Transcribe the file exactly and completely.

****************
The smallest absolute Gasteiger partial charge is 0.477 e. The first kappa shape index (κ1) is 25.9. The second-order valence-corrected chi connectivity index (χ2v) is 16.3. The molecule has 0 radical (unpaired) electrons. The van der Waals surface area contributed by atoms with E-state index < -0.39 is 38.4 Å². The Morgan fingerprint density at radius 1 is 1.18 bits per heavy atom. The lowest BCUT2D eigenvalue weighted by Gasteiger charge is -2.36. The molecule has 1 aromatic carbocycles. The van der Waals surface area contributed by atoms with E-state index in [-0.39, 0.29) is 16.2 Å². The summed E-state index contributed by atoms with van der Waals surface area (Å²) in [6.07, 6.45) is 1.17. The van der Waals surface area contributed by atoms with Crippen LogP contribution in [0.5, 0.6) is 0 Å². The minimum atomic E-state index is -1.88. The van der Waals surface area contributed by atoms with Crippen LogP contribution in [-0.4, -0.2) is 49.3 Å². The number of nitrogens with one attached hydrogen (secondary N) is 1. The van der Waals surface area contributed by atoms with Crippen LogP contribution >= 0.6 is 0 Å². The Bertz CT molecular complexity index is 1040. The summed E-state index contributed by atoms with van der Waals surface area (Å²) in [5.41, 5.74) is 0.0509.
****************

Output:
The smallest absolute Gasteiger partial charge is 0.477 e. The first kappa shape index (κ1) is 25.9. The second-order valence-corrected chi connectivity index (χ2v) is 16.3. The molecule has 0 radical (unpaired) electrons. The van der Waals surface area contributed by atoms with E-state index < -0.39 is 38.4 Å². The Morgan fingerprint density at radius 1 is 1.18 bits per heavy atom. The lowest BCUT2D eigenvalue weighted by Gasteiger charge is -2.36. The molecule has 1 aromatic carbocycles. The van der Waals surface area contributed by atoms with E-state index in [-0.39, 0.29) is 16.2 Å². The summed E-state index contributed by atoms with van der Waals surface area (Å²) in [6.07, 6.45) is 1.17. The van der Waals surface area contributed by atoms with Crippen LogP contribution in [0.5, 0.6) is 0 Å². The minimum atomic E-state index is -1.88. The van der Waals surface area contributed by atoms with Crippen LogP contribution in [-0.4, -0.2) is 49.3 Å². The number of nitrogens with one attached hydrogen (secondary N) is 1. The van der Waals surface area contributed by atoms with Crippen LogP contribution >= 0.6 is 0 Å². The Bertz CT molecular complexity index is 1040. The summed E-state index contributed by atoms with van der Waals surface area (Å²) in [5.41, 5.74) is 0.0509.